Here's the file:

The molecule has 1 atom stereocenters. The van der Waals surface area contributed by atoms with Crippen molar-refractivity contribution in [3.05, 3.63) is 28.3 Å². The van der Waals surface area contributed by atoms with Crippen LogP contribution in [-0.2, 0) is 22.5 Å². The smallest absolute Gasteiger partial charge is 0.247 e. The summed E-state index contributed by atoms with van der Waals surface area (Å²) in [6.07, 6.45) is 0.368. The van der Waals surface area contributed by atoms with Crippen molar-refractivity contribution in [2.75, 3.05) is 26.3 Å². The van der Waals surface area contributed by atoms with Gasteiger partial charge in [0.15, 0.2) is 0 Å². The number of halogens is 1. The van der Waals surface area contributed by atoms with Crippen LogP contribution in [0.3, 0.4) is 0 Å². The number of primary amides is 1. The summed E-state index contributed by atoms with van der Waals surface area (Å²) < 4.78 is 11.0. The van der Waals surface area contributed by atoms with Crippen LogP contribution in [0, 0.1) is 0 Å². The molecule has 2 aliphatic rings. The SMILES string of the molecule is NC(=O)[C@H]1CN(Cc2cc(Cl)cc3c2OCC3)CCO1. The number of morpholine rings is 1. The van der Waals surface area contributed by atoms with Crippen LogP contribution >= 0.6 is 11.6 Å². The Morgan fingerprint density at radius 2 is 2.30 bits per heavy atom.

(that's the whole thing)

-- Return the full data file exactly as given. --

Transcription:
The molecule has 1 atom stereocenters. The van der Waals surface area contributed by atoms with Crippen molar-refractivity contribution in [3.05, 3.63) is 28.3 Å². The van der Waals surface area contributed by atoms with Crippen LogP contribution in [-0.2, 0) is 22.5 Å². The smallest absolute Gasteiger partial charge is 0.247 e. The summed E-state index contributed by atoms with van der Waals surface area (Å²) in [6.07, 6.45) is 0.368. The van der Waals surface area contributed by atoms with Crippen molar-refractivity contribution in [2.75, 3.05) is 26.3 Å². The van der Waals surface area contributed by atoms with Gasteiger partial charge in [0.15, 0.2) is 0 Å². The number of halogens is 1. The van der Waals surface area contributed by atoms with Crippen LogP contribution in [0.3, 0.4) is 0 Å². The number of primary amides is 1. The summed E-state index contributed by atoms with van der Waals surface area (Å²) < 4.78 is 11.0. The van der Waals surface area contributed by atoms with Crippen LogP contribution in [0, 0.1) is 0 Å². The molecule has 2 aliphatic rings. The SMILES string of the molecule is NC(=O)[C@H]1CN(Cc2cc(Cl)cc3c2OCC3)CCO1. The number of morpholine rings is 1. The van der Waals surface area contributed by atoms with Crippen LogP contribution >= 0.6 is 11.6 Å². The Morgan fingerprint density at radius 2 is 2.30 bits per heavy atom.